For example, an attacker using the Rock Phish kit might use links that look something like:
These kinds of URLS are proven to fool enough people to turn a profit despite the fact they are not using the same TLDs. Creating a new .bank TLD will be confusing to many people, who might fall for URLs such as:
These would typically be caught by the lastest browsers? anti-phishing functionality, however many people have not, cannot, or will not upgrade. To defeat these, expect attacks using text in image attachements (imagine the image displaying the password in the latest Storm Worm / Peacomm Trojan runs). An image may display text such as:
Login to www.example.bank now!
? but hyperlink to:
Besides the potential for increased confusion and social engineering, I have some technical reservations with using registration under a TLD as a basis for trust. From a technical perspective, the domain name (or in this case TLD fragment) of a website really tells you nothing about that domain?s identity or trustworthiness. A domain name really just exists as shorthand for an IP address and is typically resolved through DNS. Putting aside arguments over DNSSEC, DNS is a fundamentally untrustworthy system. Don?t get me wrong here, DNS works great and is incredibly useful, but it simply wasn?t designed with security as a requirement.
DNS lookups are susceptible to a variety of attacks (cache poisoning, MITM, spoofing, etc.), and just like any other TLD, .bank would be just another part of the globally distributed DNS system. From a technical perspective, the results from a .bank address lookup would be no more trustworthy than those from looking up a .com address.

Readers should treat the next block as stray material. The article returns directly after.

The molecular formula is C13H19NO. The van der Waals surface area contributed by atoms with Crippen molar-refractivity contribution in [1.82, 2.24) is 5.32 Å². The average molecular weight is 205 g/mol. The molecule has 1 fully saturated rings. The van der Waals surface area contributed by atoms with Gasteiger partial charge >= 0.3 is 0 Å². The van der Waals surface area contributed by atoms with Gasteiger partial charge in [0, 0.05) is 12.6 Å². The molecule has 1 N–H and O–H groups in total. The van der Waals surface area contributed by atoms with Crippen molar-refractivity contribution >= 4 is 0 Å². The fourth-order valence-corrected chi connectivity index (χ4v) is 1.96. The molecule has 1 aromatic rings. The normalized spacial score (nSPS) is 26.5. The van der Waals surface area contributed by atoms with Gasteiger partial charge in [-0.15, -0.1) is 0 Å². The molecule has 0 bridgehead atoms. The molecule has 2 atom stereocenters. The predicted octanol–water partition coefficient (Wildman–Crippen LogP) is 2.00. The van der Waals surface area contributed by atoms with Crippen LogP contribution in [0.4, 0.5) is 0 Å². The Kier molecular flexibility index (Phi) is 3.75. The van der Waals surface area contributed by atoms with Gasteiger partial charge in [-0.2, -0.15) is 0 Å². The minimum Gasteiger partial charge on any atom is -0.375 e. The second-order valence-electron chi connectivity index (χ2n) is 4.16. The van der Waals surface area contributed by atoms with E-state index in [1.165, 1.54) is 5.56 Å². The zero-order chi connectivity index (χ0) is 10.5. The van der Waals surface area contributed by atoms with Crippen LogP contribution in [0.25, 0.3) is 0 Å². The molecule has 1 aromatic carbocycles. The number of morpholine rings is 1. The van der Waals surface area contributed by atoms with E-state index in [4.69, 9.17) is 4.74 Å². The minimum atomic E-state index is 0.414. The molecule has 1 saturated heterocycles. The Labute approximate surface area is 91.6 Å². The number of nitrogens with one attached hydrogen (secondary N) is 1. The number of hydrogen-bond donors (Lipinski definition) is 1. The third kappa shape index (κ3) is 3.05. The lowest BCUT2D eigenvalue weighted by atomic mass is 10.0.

The trust a user places in their online session with the Bank of Example has little to do with the domain registrar that sold Bank of Example their ?secureaccess.example.com? domain. It matters little to the user whether Bank of Example choose Network Solutions or Go Daddy as their domain registrar, or whether the site is registered under the .com or .net TLDs. Trust in the site?s ?identity? really springs from its possession of a valid signed X.509 server certificate issued to ?secureaccess.example.com?, and transitively, from the policies and procedures of the issuing Certificate Authority. Short of validating an X.509 server certificate provided by the site, the site?s domain name is really just an untrustworthy assertion.
One can view the .bank TLD proposal and others like it as attempts to ?harden? the domain name registration system by raising the financial and bureaucratic bar to entry and by making contractually explicit what is expected of the party registering a domain. A more fruitful approach might involve hardening the organizational linkage between a site and its purported ?identity?: the Certificate Authorities and their policies and procedures. That leads us into a discussion of VeriSign?s new extended validation certificates and IE7?s support for the visual indication of extended validation. And that, folks, is for a future blog post?